Comparing the costs of industrial hydrogen technologies

Hydrogen producers may need to decide whether to use steam methane reforming (SMR) or autothermal reforming (ATR) technologies. Understanding the maximum single train capacities for key equipment and systems can provide insight into why the different technologies may be employed at various plant capacities.

Maximum single train capacities for equipment and systems can significantly impact hydrogen production and capital costs. Here, we briefly discuss these technologies and how their costs are impacted by the planned hydrogen production scale.

There are also significant greenhouse gas (GHG) emissions associated with the use of natural gas in the production of hydrogen. With aggressive targets being set to transition to GHG free energy production by 2050 or earlier, and with large proven natural gas reserves, there is a risk that a significant portion of the natural gas resource will not be extracted and utilized.

Hydrogen production from natural gas with carbon capture and sequestration or CCS—sometimes referred to as “blue hydrogen” production—is one means of facilitating the continued use of natural gas in hydrogen production as the industry decarbonizes. Commercial scale hydrogen plants with CCS are currently operational with more plants under construction or being planned. These plants employ a mix of SMR and ATR, some at very large hydrogen production capacities.

This article aims to provide some insights into what factors go into technology selection for hydrogen production with CCS at various production scales, which can help optimize hydrogen production and capital costs while delivering the greatest return on investment.

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Steam methane reforming

A hydrocarbon feedstock (naphtha and lighter) can be converted into a synthesis gas (syngas) by reaction with steam inside of piece of standard industrial equipment called a steam methane reformer. The reformer contains metal tubes, filled with a nickel-based catalyst. The tubes are supported inside of a refractory lined firebox, where a large number of burners combust fuel to generate the external heat necessary to provide for the endothermic heat of reaction (Figure 1).

Figure 1: SMR configuration

SMR figure 1

A practical limit for the number of reformer tubes in a single box is approximately 1,000, with a common outside tube diameter of around six inches and a maximum practical tube length of 40 feet. A larger SMR box becomes too difficult to maintain the structural integrity of the enclosure without excessive additional bracing, stiffeners, and external structural steel. SMRs are typically field fabricated, especially when they have large capacities.

As approximately 60% of the SMR cost is associated with the reformer tubes and catalyst, which both scale fairly linearly with capacity, the capital cost of the SMR does not scale up to large capacities as economically as other equipment (e.g., refractory lined vessels).

A single SMR train is expected to have a maximum single train capacity equivalent to approximately 650,000 kg/d of hydrogen production. Above this capacity, multiple SMRs would be required. The single train systems are most often designed with a pre-reformer that converts all hydrocarbons heavier than methane into methane, hydrogen, and carbon oxides.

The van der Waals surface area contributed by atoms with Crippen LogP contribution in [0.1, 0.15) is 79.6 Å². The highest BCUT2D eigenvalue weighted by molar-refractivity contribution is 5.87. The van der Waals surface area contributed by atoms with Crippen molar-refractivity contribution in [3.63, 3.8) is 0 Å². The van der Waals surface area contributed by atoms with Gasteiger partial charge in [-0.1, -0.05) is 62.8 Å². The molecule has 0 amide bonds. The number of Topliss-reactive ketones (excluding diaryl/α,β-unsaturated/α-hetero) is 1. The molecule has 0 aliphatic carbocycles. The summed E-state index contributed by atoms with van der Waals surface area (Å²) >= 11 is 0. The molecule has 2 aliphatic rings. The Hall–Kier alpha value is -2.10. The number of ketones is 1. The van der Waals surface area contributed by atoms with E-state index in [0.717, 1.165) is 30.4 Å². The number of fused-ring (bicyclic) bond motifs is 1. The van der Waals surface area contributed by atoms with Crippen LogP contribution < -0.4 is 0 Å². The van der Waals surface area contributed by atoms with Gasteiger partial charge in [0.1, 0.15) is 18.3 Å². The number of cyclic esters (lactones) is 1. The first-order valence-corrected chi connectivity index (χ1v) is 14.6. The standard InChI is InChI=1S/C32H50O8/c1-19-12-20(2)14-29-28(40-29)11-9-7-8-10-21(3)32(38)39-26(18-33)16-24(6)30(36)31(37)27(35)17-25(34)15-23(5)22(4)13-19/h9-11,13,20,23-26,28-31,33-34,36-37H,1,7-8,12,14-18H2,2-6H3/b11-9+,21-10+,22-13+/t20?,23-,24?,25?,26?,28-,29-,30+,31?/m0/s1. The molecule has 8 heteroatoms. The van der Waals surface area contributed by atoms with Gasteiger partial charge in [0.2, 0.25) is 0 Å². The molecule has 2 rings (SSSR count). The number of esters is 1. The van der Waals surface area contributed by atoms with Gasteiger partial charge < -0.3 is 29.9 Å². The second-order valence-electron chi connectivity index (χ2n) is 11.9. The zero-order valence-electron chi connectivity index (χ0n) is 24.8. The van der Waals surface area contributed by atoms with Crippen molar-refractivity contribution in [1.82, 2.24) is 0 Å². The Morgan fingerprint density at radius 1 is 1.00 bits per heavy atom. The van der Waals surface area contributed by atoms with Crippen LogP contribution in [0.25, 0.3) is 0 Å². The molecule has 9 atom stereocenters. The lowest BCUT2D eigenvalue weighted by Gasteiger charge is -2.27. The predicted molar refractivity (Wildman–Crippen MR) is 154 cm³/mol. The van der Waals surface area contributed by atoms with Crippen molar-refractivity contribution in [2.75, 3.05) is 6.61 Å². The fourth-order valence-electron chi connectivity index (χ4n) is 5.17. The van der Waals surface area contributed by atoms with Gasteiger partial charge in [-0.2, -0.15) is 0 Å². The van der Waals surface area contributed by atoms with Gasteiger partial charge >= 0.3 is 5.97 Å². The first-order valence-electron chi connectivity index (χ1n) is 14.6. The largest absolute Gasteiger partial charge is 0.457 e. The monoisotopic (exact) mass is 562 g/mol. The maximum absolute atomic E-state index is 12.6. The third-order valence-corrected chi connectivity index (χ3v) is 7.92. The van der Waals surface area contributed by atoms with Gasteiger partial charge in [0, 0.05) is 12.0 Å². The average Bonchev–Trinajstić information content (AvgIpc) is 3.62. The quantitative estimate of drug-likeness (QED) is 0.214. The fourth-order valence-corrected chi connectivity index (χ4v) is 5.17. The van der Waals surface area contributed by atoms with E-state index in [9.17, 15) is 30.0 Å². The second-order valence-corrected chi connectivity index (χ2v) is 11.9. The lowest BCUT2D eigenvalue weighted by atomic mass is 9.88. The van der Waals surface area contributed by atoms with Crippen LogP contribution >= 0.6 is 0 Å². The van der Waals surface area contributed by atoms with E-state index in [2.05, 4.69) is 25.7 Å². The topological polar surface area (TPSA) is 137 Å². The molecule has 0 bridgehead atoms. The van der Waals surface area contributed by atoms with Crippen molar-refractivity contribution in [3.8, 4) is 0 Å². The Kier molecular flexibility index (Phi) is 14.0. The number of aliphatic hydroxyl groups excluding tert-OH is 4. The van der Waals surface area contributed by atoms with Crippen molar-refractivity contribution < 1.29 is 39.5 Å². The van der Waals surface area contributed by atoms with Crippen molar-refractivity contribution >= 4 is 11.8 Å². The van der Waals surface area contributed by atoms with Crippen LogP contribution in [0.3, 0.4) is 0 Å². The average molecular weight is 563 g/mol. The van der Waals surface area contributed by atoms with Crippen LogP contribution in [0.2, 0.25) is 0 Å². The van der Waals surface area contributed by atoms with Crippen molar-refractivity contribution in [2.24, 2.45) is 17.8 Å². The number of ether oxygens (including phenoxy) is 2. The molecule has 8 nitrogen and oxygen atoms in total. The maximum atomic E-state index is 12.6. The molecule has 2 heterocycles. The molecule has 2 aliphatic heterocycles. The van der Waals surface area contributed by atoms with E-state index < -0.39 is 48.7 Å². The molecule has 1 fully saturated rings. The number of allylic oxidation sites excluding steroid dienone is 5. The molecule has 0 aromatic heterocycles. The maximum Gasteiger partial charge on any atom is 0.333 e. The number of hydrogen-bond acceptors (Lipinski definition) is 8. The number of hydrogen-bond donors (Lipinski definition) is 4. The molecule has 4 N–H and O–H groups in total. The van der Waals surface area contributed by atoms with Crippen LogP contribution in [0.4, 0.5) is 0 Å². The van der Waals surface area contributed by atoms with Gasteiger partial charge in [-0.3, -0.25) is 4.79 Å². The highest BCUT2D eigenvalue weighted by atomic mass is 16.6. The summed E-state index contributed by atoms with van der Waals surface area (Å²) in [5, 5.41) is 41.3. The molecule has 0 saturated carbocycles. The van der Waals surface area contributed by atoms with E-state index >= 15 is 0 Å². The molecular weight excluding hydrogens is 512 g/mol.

The reformer catalyst is impacted mainly by sulfur and carbon deposits that form over the normal course of the chemical reaction. To avoid carbon deposition on the catalyst, the steam-to-carbon (S/C) ratio at the inlet of the reformer tubes is typically controlled at above 2.5:1 (for natural gas feed). This results in a syngas with a H2:CO ratio above 3.0. Due to reformer tube life (creep) limits and reaction equilibrium considerations, the reformer outlet pressure is usually less than 450 psig. The outlet temperature is usually limited to 1650 degrees Fahrenheit.

For >90% carbon capture and sequestration (CCS) of CO2 in the SMR derived syngas and the SMR flue gas, it is possible to achieve plant lifecycle CO2e emissions approaching 4.0 kg CO2e per kg hydrogen produced.

Autothermal reforming

In an autothermal reformer, partial oxidation of the hydrocarbon feedstock is conducted, inside of the reformer vessel, to produce the heat required for the endothermic reforming reactions. External steam is added, but a lower S/C ratio of above 1.0 is feasible (for natural gas feed). The oxygen added to generate heat in the reactor is chemically bound in the product gas, which results in a lower H2/CO ratio in the produced syngas (~2.5:1). The arrangement inside an ATR, with the burner located above a catalyst bed, is illustrated in Figure 2.

Figure 2: ATR configuration


ATR exit temperatures are usually less than 2000 degrees Fahrenheit, and the operating pressure is usually less than 600 psig. A pre-reformer can also be used upstream of the ATR, as described above for the SMR. Typically, a feed furnace is included in the flowsheet to heat the pre-reformer feed.

An ATR vessel with a refractory internal diameter of approximately 23 ft (shell diameter approximately 26 ft) is technically feasible. The ATR vessel would normally be shop fabricated, so limitations in the size of vessels that can be transported to the project site could also potentially limit the maximum single train size. Assuming no transport limitations—and an operating pressure of 400 psig, suitable for hydrogen production—a maximum single train capacity for an ATR would be equivalent to a production rate of approximately 1,100,000 kg/d H2.

The capital cost of the ATR reactor scales up to large capacities more economically than SMRs, due to its significantly simpler construction.

The ATR based hydrogen plant is typically more thermally efficient than the SMR based hydrogen plant but has a significantly higher parasitic power demand. This is due primarily to the incorporation of an air separation unit (ASU) in the plant, to provide the oxygen required for the ATR.

Although the CO2 capture in the ATR derived syngas is typically high (>90%), there is normally a requirement for a fired heater to preheat the feed to the ATR Reactor or pre-reformer which will result in more emissions, unless this CO2 is also captured.

Partial oxidation (POx) reactor